In this election season, we've seen expose after expose on Obama's church, Reverend White's teachings, Sarah Palin's daughter's pregnancy, John Edwards's affair, and so on. But virtually nothing about policy. Ezra Klein has an interesting piece about how John McCain's health care plan will massively raise taxes on everyone, result in 20 million Americans losing their health insurance, and basically end employer-based health insurance.
The individual insurance market is not the same as the employer-based insurance market. It sacrifices the bargaining powers of numbers for the cost-effectiveness of comparison shopping. It is fractured. It has higher administrative costs. Insurers can discriminate on the basis of preexisting conditions, geography, age, gender, and even simple whim. The risk pools are smaller. The deductibles are higher, as are the co-pays, and the spending caps are lower. And the individual insurance market is much more expensive: Buchmueller, Glied, Royalty, and Swartz estimate that "for a typical family that moves from group to individual coverage...the move to nongroup insurance will raise premiums for an identical policy by more than $2,000 per year." That increase alone chews up 40% of the family tax credit, and that's simply so the family does not lose ground. In addition, the tax credit is not indexed to health spending, and will sharply decline in value with each passing year. In sum, individuals will be in a costlier market, where insurers have more power to set prices and conditions, and McCain's tax credit will do less to help them with every passing year.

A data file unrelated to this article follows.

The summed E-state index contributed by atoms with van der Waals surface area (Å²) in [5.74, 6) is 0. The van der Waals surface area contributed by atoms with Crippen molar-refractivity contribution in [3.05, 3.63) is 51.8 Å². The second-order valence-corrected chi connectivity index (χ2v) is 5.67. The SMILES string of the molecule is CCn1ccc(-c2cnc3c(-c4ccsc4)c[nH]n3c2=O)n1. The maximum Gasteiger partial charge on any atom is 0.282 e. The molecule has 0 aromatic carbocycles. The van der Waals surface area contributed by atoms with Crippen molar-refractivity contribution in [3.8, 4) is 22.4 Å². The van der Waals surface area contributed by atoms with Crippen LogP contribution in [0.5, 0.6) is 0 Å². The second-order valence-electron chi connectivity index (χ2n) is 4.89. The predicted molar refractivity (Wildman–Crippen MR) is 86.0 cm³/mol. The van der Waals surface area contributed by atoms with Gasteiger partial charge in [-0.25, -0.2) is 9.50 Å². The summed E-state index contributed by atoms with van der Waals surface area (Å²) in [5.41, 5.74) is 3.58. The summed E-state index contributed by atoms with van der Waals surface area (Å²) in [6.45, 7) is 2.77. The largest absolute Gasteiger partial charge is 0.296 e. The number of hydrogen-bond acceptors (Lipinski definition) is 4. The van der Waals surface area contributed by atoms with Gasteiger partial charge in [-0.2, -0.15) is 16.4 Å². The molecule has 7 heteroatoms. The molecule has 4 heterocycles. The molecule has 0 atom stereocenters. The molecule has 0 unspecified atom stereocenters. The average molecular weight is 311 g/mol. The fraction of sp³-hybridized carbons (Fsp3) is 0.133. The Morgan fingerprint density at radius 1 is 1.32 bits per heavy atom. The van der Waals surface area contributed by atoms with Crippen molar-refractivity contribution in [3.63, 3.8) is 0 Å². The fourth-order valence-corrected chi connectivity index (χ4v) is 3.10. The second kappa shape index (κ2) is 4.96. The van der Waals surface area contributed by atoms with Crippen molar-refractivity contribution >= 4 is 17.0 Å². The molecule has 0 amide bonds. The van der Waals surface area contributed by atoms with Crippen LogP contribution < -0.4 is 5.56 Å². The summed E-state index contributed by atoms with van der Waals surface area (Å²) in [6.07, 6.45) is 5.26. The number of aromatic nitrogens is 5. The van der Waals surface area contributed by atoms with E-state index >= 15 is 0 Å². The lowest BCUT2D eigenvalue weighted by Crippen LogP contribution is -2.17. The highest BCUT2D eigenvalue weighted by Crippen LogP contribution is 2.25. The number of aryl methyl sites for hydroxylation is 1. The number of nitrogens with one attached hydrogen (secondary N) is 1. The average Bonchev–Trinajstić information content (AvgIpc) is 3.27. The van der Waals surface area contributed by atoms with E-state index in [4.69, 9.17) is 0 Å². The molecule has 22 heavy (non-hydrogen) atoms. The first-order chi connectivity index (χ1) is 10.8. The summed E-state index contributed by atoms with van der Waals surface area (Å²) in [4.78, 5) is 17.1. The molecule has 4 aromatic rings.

Yet, mark my words, the media narrative for this election will be that Obama is in favor of higher taxes.